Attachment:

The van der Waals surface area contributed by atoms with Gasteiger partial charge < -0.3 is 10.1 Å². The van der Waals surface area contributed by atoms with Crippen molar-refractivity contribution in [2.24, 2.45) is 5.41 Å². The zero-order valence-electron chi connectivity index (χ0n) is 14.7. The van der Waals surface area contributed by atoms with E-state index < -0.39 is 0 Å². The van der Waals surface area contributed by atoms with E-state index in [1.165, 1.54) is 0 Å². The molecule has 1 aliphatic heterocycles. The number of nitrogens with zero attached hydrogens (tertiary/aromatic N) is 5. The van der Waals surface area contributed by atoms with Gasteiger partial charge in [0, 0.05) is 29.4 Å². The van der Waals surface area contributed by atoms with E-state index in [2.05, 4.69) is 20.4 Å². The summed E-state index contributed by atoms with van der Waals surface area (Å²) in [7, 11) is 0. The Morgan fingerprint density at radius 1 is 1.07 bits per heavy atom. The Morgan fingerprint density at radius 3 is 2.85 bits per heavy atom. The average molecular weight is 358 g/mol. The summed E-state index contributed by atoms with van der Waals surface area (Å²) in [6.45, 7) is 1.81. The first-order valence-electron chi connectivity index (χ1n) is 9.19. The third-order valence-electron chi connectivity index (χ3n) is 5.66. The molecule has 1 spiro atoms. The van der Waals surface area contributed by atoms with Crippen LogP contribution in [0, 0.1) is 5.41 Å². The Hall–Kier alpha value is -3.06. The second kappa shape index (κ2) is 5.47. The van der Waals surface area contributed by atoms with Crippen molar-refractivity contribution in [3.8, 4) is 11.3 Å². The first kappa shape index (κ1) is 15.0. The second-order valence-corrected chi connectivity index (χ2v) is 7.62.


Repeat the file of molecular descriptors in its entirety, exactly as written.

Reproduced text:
The van der Waals surface area contributed by atoms with Gasteiger partial charge < -0.3 is 10.1 Å². The van der Waals surface area contributed by atoms with Crippen molar-refractivity contribution in [2.24, 2.45) is 5.41 Å². The zero-order valence-electron chi connectivity index (χ0n) is 14.7. The van der Waals surface area contributed by atoms with E-state index < -0.39 is 0 Å². The van der Waals surface area contributed by atoms with E-state index in [1.165, 1.54) is 0 Å². The molecule has 1 aliphatic heterocycles. The number of nitrogens with zero attached hydrogens (tertiary/aromatic N) is 5. The van der Waals surface area contributed by atoms with Gasteiger partial charge in [0, 0.05) is 29.4 Å². The van der Waals surface area contributed by atoms with E-state index in [2.05, 4.69) is 20.4 Å². The summed E-state index contributed by atoms with van der Waals surface area (Å²) in [7, 11) is 0. The Morgan fingerprint density at radius 1 is 1.07 bits per heavy atom. The Morgan fingerprint density at radius 3 is 2.85 bits per heavy atom. The average molecular weight is 358 g/mol. The summed E-state index contributed by atoms with van der Waals surface area (Å²) in [6.45, 7) is 1.81. The first-order valence-electron chi connectivity index (χ1n) is 9.19. The third-order valence-electron chi connectivity index (χ3n) is 5.66. The molecule has 1 spiro atoms. The van der Waals surface area contributed by atoms with Crippen LogP contribution in [0, 0.1) is 5.41 Å². The Hall–Kier alpha value is -3.06. The second kappa shape index (κ2) is 5.47. The van der Waals surface area contributed by atoms with Crippen molar-refractivity contribution in [3.8, 4) is 11.3 Å². The first kappa shape index (κ1) is 15.0. The second-order valence-corrected chi connectivity index (χ2v) is 7.62.